Now, so that one of those companions may die where she once lived, he has come again to the City of London. In 1938, where the ghosts of centuries of war haunt rain-grey streets and the Prussian Chancellor’s army of occupation rules with an iron hand.
Here he will meet his own ghosts, the remembrances of loves mortal–and immortal. And here he will face the Chancellor’s secret weapon: a human child.” [Publisher's Summary]
Note about order: While in many ways Seven for a Secret stands admirably on its own, I would suggest reading New Amsterdam prior to picking this one up.
Of New Amsterdam, I wrote: “For the pleasure I took from reading this book exceeded whatever expectations I may have entertained…I sincerely hope that Elizabeth Bear writes again of Lady Abigail Irene and Don Sebastien for I would like to visit with them again.” It was, in fact, one of my favorite novels of that year, introducing a vampire that has also become one of my favorites: Sebastien De Ulloa. I approached Seven for a Secret, a novella that picks up some time after the events of New Amsterdam, with caution: I wanted, needed, to love it just as much. And, mostly, I did.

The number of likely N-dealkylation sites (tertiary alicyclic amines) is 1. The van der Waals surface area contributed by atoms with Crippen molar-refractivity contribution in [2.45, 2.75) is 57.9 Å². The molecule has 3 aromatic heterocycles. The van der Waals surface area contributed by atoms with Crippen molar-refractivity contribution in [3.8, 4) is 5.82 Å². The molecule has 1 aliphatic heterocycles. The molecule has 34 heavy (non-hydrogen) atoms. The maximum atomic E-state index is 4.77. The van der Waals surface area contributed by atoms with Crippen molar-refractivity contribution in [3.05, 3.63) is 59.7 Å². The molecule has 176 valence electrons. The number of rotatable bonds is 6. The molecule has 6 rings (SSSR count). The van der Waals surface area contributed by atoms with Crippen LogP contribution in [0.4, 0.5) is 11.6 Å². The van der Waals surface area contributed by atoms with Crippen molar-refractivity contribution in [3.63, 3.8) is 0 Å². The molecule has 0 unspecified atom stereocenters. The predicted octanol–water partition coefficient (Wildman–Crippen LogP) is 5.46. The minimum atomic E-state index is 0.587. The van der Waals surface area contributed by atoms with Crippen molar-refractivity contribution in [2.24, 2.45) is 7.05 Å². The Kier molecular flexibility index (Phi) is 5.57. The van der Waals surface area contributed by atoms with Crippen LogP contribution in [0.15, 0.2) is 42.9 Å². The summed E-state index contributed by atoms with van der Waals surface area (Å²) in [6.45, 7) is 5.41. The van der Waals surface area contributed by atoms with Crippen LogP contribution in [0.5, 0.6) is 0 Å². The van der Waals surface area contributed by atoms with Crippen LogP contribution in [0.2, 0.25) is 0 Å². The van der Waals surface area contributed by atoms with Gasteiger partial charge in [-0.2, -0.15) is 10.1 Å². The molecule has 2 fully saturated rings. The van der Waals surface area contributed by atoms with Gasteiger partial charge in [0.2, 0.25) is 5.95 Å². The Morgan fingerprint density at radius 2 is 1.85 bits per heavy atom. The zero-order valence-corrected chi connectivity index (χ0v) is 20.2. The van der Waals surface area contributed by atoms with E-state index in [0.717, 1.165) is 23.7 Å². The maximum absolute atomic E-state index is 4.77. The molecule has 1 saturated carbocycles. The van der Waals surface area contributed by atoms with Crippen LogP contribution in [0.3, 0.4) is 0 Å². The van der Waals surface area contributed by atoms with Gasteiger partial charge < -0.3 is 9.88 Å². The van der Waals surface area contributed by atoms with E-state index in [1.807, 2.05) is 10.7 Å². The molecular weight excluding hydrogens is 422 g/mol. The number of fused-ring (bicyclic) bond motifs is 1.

Sebastien is a favorite of mine for a very simple reason: He breaks my heart. He is a vampire grown weary with the world, with his immortality. He’s watched empires rise and fall, he’s seen humankind make the same mistakes over and again, and he’s been witness to the death of loved ones. He is tired, his losses weighing him down, and yet…For all that, he believes his existence has a purpose. In New Amsterdam that purpose found him taking up the role of detective, solving crimes, finding a sort of justice. In this installment, Sebastien is determined to free England from Prussian rule. The means to do so comes in the form of young girls, taken from their homes and families around the age of eleven, who are being groomed to take up the mantle of the heart of the Prussian army.